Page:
Noctilucent Clouds over London
NASA released this still today from a timelapse video of the London Eye. Notice the clouds in the background?
NASA explains why their appearance is an uncommon sight:
This scene from the early morning hours of July 3 looks out across the River Thames from the Westminster Bridge. Part of a luminous timelapse video (vimeo), the frame captures a sight familiar in London, the nighttime glow of the London Eye. But a not-so-familiar sight is shining in the still dark sky above, widespread noctilucent clouds. From the edge of space, about 80 kilometers above Earth's surface, the icy clouds can still reflect sunlight even though the Sun itself is below the horizon as seen from the ground. Usually spotted at high latitudes in summer months the diaphanous apparitions are also known as polar mesospheric clouds. The seasonal clouds are understood to form as water vapor driven into the cold upper atmosphere condenses on the fine dust particles supplied by disintegrating meteors or volcanic ash. NASA's AIM mission provides daily projections of the noctilucent clouds as seen from space.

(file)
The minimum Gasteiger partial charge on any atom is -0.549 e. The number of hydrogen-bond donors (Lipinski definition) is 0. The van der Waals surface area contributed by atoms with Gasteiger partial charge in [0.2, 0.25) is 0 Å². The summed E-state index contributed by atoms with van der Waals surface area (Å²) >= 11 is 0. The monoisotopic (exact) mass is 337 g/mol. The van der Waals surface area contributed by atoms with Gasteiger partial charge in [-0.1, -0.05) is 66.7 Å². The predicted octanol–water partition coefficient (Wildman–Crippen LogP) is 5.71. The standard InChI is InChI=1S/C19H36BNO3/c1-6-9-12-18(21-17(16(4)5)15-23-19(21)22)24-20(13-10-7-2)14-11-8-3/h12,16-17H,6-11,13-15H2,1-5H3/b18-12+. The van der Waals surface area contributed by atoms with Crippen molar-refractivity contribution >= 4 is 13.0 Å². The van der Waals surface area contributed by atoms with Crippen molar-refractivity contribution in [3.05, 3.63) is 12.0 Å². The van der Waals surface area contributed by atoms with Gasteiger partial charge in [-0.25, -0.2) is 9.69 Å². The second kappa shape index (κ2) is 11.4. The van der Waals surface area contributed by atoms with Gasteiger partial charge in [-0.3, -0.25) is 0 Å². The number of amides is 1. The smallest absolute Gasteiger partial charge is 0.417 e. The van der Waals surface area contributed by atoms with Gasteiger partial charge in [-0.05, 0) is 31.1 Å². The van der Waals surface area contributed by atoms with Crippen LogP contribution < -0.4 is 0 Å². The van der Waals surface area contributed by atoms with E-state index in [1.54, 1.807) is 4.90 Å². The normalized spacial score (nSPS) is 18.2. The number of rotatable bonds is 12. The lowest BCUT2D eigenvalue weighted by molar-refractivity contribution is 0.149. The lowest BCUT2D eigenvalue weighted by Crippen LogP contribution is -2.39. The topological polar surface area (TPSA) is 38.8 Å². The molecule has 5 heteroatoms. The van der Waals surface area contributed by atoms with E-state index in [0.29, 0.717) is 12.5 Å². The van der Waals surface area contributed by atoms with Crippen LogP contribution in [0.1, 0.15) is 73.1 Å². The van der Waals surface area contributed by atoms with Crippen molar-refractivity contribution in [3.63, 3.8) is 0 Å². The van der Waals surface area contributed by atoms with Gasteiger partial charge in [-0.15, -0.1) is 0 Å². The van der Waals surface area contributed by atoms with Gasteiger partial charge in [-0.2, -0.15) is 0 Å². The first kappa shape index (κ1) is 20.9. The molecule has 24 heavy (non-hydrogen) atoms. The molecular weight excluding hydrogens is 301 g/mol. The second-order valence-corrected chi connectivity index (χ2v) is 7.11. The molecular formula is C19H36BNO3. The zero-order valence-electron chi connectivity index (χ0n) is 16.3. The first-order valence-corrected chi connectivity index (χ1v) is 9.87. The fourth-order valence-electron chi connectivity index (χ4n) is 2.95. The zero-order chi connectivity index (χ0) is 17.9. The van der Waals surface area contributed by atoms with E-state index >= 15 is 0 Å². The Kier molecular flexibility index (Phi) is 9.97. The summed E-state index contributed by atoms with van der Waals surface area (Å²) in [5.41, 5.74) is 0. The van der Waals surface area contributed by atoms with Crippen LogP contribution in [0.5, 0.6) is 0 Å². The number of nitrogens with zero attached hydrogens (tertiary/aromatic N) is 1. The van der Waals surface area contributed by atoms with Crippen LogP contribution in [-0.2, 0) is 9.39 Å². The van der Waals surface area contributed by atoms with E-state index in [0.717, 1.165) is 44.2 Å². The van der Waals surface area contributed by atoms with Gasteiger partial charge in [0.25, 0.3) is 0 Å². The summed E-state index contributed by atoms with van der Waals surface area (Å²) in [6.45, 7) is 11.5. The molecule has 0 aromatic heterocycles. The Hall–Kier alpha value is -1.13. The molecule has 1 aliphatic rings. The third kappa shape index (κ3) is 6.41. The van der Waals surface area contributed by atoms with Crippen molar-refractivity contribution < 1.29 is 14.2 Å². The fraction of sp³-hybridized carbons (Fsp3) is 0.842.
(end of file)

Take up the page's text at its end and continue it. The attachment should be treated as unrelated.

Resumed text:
Image credit: NASA
Giving our solar system a "slap in the face."
- A stream of galactic debris is hurtling at us, pulling dark matter along with it
- It's traveling so quickly it's been described as a hurricane of dark matter
- Scientists are excited to set their particle detectors at the onslffaught
The climate change we're witnessing is more dramatic than we might think.
A lazy buzz phrase – 'Is this the new normal?' – has been doing the rounds as extreme climate events have been piling up over the past year. To which the riposte should be: it's worse than that – we're on the road to even more frequent, more extreme events than we saw this year.
Once again, our circadian rhythm points the way.
- Seven individuals were locked inside a windowless, internetless room for 37 days.
- While at rest, they burned 130 more calories at 5 p.m. than at 5 a.m.
- Morning time again shown not to be the best time to eat.
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